When I moved to El Poblado, I began to take classes at DanceFree. These classes are a bit pricier than the classes in Envigado. However, everything in El Poblado tends to be a bit more money. Overall, classes are a bargain compared to where I was living in Chicago.
Dancefree charges $13 – $20 per hour based on the quantity of classes you purchase. All new customers receive 20 percent off their first purchase when purchasing three or more hours.
I enjoyed DanceFree because it fostered a dance community, where I met many instructors and friends. I also enjoyed nightly group classes and socials. For 15,000 pesos ($5) you can get a group lesson (Thursday and Saturday nights are free) and easy to socialize with others.
Groceries (250,000 Pesos or $84 Per Month)
Medellín has major grocery chains like Carulla or Exito, but there is also an abundance of local fruit stands and markets. In more local neighborhoods, like Envigado, there are often men rolling carts through the streets shouting and selling “aguacate” or “pinas”. You can purchase a large avocado for 2000 pesos.
Every Sunday, there is a Farmer’s Market in Parque Presidente in the El Poblado neighborhood. This is another way to cut down on the costs of groceries.
Entertainment (600,000 Pesos or $201 Per Month)
(Note: this includes going out to restaurants, museums, alcohol and social activities)
I was impressed by the number of restaurants in Medellín. Specifically, within the El Poblado area. I enjoyed a variety of Indian, Sushi and Peruvian restaurants.
It is possible to find very inexpensive daily meals as well. During lunchtime, “Menú Del Día” is very popular. A menu del dia typically costs 8,000 – 12,000 pesos per meal. I work remotely, so I also went to coffee shops daily – and my entertainment budget reflects that amount.
In addition, there are many free events in Medellín. Many language schools have “intercambios” or language exchanges that are free of charge and are also an amazing way to meet new people.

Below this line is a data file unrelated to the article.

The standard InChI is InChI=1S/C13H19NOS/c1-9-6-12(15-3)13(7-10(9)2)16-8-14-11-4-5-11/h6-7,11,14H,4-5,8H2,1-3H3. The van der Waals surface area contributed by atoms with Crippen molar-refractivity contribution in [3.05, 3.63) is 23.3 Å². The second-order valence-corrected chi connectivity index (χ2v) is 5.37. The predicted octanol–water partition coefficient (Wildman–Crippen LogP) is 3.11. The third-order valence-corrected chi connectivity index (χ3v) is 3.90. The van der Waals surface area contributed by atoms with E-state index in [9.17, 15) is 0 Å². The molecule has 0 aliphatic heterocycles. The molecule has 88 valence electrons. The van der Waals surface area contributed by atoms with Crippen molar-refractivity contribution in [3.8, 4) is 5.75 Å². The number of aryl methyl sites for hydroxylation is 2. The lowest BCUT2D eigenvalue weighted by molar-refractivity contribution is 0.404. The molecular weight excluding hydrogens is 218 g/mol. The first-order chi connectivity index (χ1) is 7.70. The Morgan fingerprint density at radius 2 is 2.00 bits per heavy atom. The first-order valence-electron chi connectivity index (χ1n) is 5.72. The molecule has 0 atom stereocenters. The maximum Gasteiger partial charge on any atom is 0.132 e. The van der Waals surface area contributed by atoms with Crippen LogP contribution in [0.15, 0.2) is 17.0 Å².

Some of my favorite language exchanges are Fridays at Colombia Immersion, Wednesdays at Bruno Pizza or Thursdays at Hostel Ondas. In addition, the entrepreneurial community in Medellín is small enough that there’s always unique events such as Pitch Night or Blogging In Medellin meetups. I find many activities and events through Facebook, on such groups as Medellin Expats or Digital Nomads Medellin.
In addition, I enjoyed reading a book or exploring parks such as Parque Envigado, Parque Lleras, Parque El Salado and Parque Presidente. I walk and explore the Ciclovia every Sunday morning. Ciclovia is the name for certain major roads closures so residents have a space for running, skating, cycling, and aerobics. Dogs are also welcome.
I take advantage of the Ciclovia every Sunday along Avenida Poblado between the hours of 7am and 1pm. The road is closed all the way from the south in Envigado until El Centro in the north.
Hiking is another wonderful and economical way to see the true Medellín. Read about my two favorite hikes – Cerro Pan De Azucar and Cerro De Volador.
Cell Phone (85,000 Pesos or $28.33 Per Month)